By Gifty Amofa, GNA
Kumasi, Oct 31, GNA - Justice Denis Adjei, an Appeal Court Judge, has encouraged the people to ensure that complaints against members of the judiciary to were made to the Public Complaints Unit of the Judicial Service.
These, he advised, should not be in the media and said doing that, would not be helpful to the nation’s justice delivery system.
Addressing a two-day training workshop organized for journalists in Kumasi, he asked that such complaints should also be written and must not be oral.
The programme was held under the theme “Responsible and objective court reporting before, during and after election 2016: the media and the law”.
It was organized by the Communication Department of the Judicial Service in partnership with the Judicial Training Institute (JTI) with support from the Danish International Development Agency (DANIDA).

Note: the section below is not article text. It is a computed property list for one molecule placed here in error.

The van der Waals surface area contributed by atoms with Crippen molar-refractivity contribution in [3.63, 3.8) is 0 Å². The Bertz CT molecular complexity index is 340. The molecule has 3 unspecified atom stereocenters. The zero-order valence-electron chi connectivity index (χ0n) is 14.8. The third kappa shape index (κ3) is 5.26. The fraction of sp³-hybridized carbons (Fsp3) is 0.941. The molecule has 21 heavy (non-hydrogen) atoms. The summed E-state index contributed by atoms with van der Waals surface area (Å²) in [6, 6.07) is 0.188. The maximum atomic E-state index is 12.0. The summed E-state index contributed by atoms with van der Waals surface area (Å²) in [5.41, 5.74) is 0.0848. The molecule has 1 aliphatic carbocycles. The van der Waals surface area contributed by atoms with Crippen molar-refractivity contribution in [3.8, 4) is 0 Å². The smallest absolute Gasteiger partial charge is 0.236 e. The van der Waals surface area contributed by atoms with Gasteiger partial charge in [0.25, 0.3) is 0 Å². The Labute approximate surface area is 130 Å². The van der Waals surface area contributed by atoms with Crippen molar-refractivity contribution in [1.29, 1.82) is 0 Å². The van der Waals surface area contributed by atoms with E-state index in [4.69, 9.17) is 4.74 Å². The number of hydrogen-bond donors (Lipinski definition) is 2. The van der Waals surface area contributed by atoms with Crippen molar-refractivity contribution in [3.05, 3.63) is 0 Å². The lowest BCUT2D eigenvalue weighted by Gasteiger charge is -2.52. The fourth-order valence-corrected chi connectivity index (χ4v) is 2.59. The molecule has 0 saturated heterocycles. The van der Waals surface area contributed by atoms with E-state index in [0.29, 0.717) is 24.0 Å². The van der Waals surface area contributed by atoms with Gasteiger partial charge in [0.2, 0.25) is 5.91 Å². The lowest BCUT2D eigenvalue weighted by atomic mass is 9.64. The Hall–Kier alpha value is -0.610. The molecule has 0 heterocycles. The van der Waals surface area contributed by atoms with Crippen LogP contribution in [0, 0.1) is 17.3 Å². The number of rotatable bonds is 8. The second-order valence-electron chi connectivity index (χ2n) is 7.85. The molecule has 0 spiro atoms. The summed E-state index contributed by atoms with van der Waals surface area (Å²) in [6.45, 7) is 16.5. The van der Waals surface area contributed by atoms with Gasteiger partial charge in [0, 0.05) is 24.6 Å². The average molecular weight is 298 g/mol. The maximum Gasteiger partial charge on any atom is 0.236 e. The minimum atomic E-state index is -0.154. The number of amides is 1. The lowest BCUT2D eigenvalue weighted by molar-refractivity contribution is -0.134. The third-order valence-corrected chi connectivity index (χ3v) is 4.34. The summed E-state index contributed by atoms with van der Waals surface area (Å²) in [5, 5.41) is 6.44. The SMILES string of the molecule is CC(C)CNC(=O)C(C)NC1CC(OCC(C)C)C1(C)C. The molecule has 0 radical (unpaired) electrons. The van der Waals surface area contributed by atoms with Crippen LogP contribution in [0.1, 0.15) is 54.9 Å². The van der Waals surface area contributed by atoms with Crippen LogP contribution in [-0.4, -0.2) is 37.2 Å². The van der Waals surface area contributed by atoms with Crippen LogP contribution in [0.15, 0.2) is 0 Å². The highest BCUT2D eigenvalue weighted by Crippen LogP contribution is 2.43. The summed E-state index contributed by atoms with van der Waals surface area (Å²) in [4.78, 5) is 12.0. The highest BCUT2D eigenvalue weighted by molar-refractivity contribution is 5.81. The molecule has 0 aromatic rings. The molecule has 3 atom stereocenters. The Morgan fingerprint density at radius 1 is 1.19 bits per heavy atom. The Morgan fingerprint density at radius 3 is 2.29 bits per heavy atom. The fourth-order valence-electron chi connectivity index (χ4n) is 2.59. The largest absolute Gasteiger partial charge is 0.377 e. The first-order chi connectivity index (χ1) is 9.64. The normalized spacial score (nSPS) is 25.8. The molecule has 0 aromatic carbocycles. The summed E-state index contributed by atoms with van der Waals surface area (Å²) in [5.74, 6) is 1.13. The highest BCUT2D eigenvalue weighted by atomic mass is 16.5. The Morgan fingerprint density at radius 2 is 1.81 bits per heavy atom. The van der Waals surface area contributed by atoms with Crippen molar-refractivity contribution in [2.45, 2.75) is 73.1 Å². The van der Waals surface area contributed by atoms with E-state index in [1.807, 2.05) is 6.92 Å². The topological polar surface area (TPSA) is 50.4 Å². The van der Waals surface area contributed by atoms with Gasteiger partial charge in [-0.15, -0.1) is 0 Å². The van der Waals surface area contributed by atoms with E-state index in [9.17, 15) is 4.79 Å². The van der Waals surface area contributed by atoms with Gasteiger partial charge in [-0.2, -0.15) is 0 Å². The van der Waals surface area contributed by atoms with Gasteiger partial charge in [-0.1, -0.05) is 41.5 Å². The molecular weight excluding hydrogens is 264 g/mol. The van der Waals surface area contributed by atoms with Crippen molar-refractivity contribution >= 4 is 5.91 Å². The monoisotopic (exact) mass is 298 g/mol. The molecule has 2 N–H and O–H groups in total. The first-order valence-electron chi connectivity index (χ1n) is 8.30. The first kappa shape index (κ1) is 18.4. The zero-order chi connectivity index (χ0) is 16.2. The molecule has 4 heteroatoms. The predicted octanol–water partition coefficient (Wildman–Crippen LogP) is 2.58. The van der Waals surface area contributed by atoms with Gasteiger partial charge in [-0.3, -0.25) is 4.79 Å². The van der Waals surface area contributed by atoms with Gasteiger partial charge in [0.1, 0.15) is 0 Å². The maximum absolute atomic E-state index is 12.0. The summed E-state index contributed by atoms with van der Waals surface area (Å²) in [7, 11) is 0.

The goal was to aid them to have better understanding of legal terminologies, court room etiquette, contempt of court and the role of the public complaints unit in effective justice delivery.
Justice Adjei, touched on contempt of court and said this was meant to help protect the sanctity of the court and not for the fun of punishing anybody.
The court, which was the place where people, especially the weak sought redress must not be brought into disrepute so that the rule of law would be preserved, he added.
Justice Samuel Boakye-Yiadom, a Justice of the High Court, repeated the assurance of speedy trial of all electoral cases.
He said in line with the directive by the Chief Justice, these would take precedence over all other cases.
Nana Kwasi Gyan-Apenteng, Chairman of the National Media Commission (NMC) advised journalists to make sure they reported accurately on court proceedings.
He spoke of the need for them to uphold high standards of professionalism and avoid doing anything unethical.